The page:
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Media and Education in the Digital Age

Concepts, Assessments, Subversions

Edited By Matteo Stocchetti

This book is an invitation to informed and critical participation in the current debate on the role of digital technology in education and a comprehensive introduction to the most relevant issues in this debate. After an early wave of enthusiasm about the emancipative opportunities of the digital «revolution» in education, recent contributions invite caution, if not scepticism. This collection rejects extreme interpretations and establishes a conceptual framework for the critical questioning of this role in terms of concepts, assessments and subversions. This book offers conceptual tools, ideas and insights for further research. It also provides motivation and information to foster active participation in debates and politics and encourages teachers, parents and learners to take part in the making of the future of our societies.
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Bowling Online: A Critical View of Social Capital and Virtual Communities


Melissa Harness & Sultana A. Shabazz

Trust is the expectation that arises within a community of regular, honest, and cooperative behavior, based on commonly shared norms; on the part of other members of that community… Social capital is a capability that arises from the prevalence of trust in a society or in certain parts of it. It can be embodied in the smallest and most basic social group, the family, as well as the largest of all groups, the nation, and in all the other groups in between.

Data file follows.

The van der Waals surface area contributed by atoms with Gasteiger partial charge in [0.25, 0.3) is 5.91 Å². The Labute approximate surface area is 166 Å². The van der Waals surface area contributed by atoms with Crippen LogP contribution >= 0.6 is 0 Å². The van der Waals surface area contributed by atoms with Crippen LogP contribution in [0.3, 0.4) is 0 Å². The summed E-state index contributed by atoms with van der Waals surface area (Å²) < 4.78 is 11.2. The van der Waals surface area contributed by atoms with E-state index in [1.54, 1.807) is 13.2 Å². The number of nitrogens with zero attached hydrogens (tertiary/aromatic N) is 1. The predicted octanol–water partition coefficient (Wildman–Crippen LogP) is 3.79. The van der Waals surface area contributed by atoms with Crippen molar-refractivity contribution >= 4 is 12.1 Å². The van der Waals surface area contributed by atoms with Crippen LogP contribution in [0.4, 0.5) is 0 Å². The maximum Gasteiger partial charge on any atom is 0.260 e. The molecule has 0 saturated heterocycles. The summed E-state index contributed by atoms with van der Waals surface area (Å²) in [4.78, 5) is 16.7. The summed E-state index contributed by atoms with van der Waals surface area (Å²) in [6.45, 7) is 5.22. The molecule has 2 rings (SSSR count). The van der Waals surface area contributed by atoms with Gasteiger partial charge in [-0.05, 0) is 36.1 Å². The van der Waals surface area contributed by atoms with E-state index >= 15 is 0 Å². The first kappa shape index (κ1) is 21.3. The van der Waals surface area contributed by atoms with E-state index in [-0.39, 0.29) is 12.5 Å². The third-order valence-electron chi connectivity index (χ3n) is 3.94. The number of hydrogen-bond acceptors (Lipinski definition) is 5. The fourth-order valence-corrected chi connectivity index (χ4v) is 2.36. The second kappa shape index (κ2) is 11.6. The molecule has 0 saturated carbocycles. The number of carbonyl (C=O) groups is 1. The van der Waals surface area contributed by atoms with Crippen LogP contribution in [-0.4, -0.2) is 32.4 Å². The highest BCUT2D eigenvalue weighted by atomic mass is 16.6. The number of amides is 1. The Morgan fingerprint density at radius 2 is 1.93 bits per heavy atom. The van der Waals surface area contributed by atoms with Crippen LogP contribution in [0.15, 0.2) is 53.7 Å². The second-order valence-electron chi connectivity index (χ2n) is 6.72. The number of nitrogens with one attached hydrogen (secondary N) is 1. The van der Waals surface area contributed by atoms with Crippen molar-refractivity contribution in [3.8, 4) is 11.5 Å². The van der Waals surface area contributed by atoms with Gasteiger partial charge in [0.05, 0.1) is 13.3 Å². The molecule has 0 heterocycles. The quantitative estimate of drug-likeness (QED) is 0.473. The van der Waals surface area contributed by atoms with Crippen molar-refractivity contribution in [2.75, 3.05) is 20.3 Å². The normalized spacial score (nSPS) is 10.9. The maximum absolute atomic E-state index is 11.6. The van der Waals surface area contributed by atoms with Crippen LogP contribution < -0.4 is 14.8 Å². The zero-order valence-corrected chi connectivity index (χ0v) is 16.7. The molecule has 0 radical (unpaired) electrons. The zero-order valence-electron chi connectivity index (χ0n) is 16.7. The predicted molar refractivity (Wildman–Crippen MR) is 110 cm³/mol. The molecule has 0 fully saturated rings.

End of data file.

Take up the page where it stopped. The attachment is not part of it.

(Francis Fukuyama: 1996)


In 1995, Robert Putnam introduced his theory of social capital in Bowling Alone: America’s Declining Social Capital. Furthering his research, in 2000, he published Bowling Alone: The Collapse and Revival of American Community, in which Putnam attempts to explain how and why Americans’ social capital has consistently declined in the wake of the 1960’s era. Putnam’s uses his main argument to demonstrate how the United States, historically recognized as a leader in democratic civic engagement, is in danger of reaching critically deficient levels of social capital, thus leading to a society that no longer trusts or knows its own members. This chapter seeks out a modern relevance for Putnam’s concept of social capital in a nation increasingly defined by hyper-realism and virtual lives. In engaging some of the critiques of this particular iteration of social capital, we engage with hidden discourses of marginality and historical contextuality, the effect of dis-association...

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